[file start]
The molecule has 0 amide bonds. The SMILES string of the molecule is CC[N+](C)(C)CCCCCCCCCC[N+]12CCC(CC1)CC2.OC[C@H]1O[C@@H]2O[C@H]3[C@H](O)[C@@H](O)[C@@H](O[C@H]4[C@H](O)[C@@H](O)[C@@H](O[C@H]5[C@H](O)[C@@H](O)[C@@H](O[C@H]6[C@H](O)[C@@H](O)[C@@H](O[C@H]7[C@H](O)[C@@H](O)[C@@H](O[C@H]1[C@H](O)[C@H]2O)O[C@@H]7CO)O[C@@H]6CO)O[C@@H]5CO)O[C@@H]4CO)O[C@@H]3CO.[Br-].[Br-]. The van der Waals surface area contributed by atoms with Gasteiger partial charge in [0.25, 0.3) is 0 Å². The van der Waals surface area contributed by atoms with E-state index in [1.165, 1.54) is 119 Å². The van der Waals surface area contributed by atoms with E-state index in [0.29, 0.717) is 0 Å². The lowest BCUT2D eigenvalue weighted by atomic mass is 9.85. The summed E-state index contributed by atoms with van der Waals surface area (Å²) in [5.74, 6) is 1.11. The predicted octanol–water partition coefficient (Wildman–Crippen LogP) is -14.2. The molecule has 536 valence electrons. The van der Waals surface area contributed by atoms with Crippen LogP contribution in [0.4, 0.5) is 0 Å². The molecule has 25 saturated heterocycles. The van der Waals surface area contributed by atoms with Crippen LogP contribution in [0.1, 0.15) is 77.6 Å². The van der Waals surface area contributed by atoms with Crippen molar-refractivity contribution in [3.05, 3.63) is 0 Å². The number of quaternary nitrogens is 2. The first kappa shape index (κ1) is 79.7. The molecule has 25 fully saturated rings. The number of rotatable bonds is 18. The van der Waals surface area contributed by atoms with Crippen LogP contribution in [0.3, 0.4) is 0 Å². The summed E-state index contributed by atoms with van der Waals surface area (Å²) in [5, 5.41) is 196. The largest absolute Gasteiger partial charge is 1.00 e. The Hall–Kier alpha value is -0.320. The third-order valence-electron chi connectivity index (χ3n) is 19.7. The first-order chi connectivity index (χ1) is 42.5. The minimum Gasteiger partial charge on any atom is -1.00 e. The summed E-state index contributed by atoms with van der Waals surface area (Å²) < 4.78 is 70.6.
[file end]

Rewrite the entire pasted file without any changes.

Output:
The molecule has 0 amide bonds. The SMILES string of the molecule is CC[N+](C)(C)CCCCCCCCCC[N+]12CCC(CC1)CC2.OC[C@H]1O[C@@H]2O[C@H]3[C@H](O)[C@@H](O)[C@@H](O[C@H]4[C@H](O)[C@@H](O)[C@@H](O[C@H]5[C@H](O)[C@@H](O)[C@@H](O[C@H]6[C@H](O)[C@@H](O)[C@@H](O[C@H]7[C@H](O)[C@@H](O)[C@@H](O[C@H]1[C@H](O)[C@H]2O)O[C@@H]7CO)O[C@@H]6CO)O[C@@H]5CO)O[C@@H]4CO)O[C@@H]3CO.[Br-].[Br-]. The van der Waals surface area contributed by atoms with Gasteiger partial charge in [0.25, 0.3) is 0 Å². The van der Waals surface area contributed by atoms with E-state index in [1.165, 1.54) is 119 Å². The van der Waals surface area contributed by atoms with E-state index in [0.29, 0.717) is 0 Å². The lowest BCUT2D eigenvalue weighted by atomic mass is 9.85. The summed E-state index contributed by atoms with van der Waals surface area (Å²) in [5.74, 6) is 1.11. The predicted octanol–water partition coefficient (Wildman–Crippen LogP) is -14.2. The molecule has 536 valence electrons. The van der Waals surface area contributed by atoms with Crippen LogP contribution in [0.4, 0.5) is 0 Å². The molecule has 25 saturated heterocycles. The van der Waals surface area contributed by atoms with Crippen LogP contribution in [0.1, 0.15) is 77.6 Å². The van der Waals surface area contributed by atoms with Crippen molar-refractivity contribution in [3.05, 3.63) is 0 Å². The number of quaternary nitrogens is 2. The first kappa shape index (κ1) is 79.7. The molecule has 25 fully saturated rings. The number of rotatable bonds is 18. The van der Waals surface area contributed by atoms with Crippen LogP contribution in [0.3, 0.4) is 0 Å². The summed E-state index contributed by atoms with van der Waals surface area (Å²) in [5, 5.41) is 196. The largest absolute Gasteiger partial charge is 1.00 e. The Hall–Kier alpha value is -0.320. The third-order valence-electron chi connectivity index (χ3n) is 19.7. The first-order chi connectivity index (χ1) is 42.5. The minimum Gasteiger partial charge on any atom is -1.00 e. The summed E-state index contributed by atoms with van der Waals surface area (Å²) < 4.78 is 70.6.